College Football Should Reject ACC’s Deregulation Proposal

BCS Trophy

According to a report from Dennis Dodds of CBS Sports,  the ACC has submitted a proposal that would deregulate conference championship games.

College football’s decision makers should reject this legislation immediately. While well intentioned, relaxing the rules governing conference championship games will do more harm than good.

On its surface, the ACC’s recommendation seems like a good idea. If this plan were adopted, a league would have the freedom to crown a champion in any way it sees fit. Conferences would no longer need a minimum of twelve members to play a championship game, nor would they be obligated to split into two divisions. By removing the divisional champs only requirement, it’s much easier to ensure that the best two teams in the league meet on the gridiron for the honor of hoisting the conference championship trophy.

In other words, Championship Saturday would feature more top 10 matchups than ever before. It would also eliminate the possibility of a 6-6 team winning a league title.

Who wouldn’t be in favor of that?

With that said, I don’t like this proposal. If passed, this deregulation would lessen the quality of the regular season.

It saddens me to say it, but that’s exactly what would happen. With just only four spots available in the College Football Playoff, conferences will start using a seeding system when creating the league schedule. Since divisions wouldn’t exist anymore, there would be nothing to stop the schedule makers from keeping the top teams away from one another during the regular season. By avoiding dangerous matchups as often as possible, the leagues can place themselves in position to land two teams in the bracket – regardless of what happens in the conference championship game.

While this approach will generate more money, it will ultimately result in teams playing a weaker slate every year. After all, how could a league have three or four teams in contention for a playoff berth if these squads all hang losses on one another during the regular season?

It couldn’t. That’s why if this legislation goes into effect, the conferences will have no choice but to water down the docket. As a result, college football fans will see fewer Iron Bowls, and more Florida State – Wake Forest tilts.

No one wins in that situation.

Even if the league commissioners chose to stick with a competitive schedule and/or divisional format, deregulating the conference championship games could still compromise the integrity of the regular season.

For example, if the Big 12 were allowed to play a title game, it would always be a rematch since the league uses a round robin format. Allowing this to happen completely invalidates the first meeting, as only the winner of the second contest would capture the all-important conference championship.

The madness doesn’t stop there. If the NCAA permitted each league to choose the two participants for the championship game, there’d be nothing to stop them from choosing two teams from the same division, which would negate the result of the previous meeting.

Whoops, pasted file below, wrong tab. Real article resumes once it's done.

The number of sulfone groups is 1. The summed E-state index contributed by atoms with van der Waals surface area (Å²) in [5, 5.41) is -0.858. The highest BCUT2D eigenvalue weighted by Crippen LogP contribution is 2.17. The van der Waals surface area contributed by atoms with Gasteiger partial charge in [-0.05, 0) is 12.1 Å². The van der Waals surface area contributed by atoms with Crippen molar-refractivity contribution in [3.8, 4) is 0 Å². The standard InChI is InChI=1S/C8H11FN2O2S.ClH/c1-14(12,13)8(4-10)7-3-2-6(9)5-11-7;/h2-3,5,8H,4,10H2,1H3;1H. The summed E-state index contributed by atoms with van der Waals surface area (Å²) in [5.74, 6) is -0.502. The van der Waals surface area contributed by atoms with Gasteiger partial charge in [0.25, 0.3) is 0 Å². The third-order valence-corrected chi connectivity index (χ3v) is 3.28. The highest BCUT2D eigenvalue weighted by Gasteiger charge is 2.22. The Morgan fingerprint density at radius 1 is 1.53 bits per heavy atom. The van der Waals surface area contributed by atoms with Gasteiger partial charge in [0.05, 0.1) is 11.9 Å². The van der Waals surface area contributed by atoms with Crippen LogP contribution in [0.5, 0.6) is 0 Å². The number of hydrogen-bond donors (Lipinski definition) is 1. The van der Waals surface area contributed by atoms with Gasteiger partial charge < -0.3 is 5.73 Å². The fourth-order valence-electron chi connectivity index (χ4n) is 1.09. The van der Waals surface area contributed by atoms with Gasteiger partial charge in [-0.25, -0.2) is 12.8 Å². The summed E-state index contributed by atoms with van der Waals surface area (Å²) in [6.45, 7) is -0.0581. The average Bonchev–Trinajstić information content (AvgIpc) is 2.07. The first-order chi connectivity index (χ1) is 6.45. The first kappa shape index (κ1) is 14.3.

Although letting the conferences decide who plays for the title would usually result in more competitive games, it could also produce its share of controversy. Consider the case of the SEC last year, where Auburn, Missouri, and Alabama each finished with one loss. The league could have chosen to pit Alabama (one second away from an unbeaten season) against Missouri in the conference title game, essentially guaranteeing Auburn a berth in the playoffs.

But it would have deprived the Tigers of an opportunity to win the league championship.

On the other hand, the SEC could have opted for an Iron Bowl rematch since the Crimson Tide and Tigers were the two highest ranked teams. Had this matchup produced another nail-biting finish, it could have knocked Missouri out of the national championship picture, even though Gary Pinkel’s squad won one of the toughest divisions in college football.

Or more frighteningly, a tight Alabama – Auburn rematch could have given the SEC three teams in the bracket. Since Missouri would have finished the season with just one loss, it’s not unreasonable to assume that the Selection Committee would take the Tigers over Michigan State. It certainly wouldn’t be the first time that a more qualified one-loss team missed out on an opportunity to play for the all the marbles (see: 2011).

Does the ACC really want to endorse a system that would give its most heated rival the type of power to create the above scenario?

Of course not!

As the paragraphs above demonstrate, college football’s governing body needs to reject the ACC’s proposal to deregulate conference championship games. Sure, it might produce more competitive league title games, but it will do so at the expense of the regular season, while empowering conferences to manipulate the playoff system.

That’s hardly an upgrade over the now-defunct BCS system.

Terry Johnson is a member of the Football Writers Association of America and the National Football Foundation. Follow him on TwitterFacebook, and/or Google+.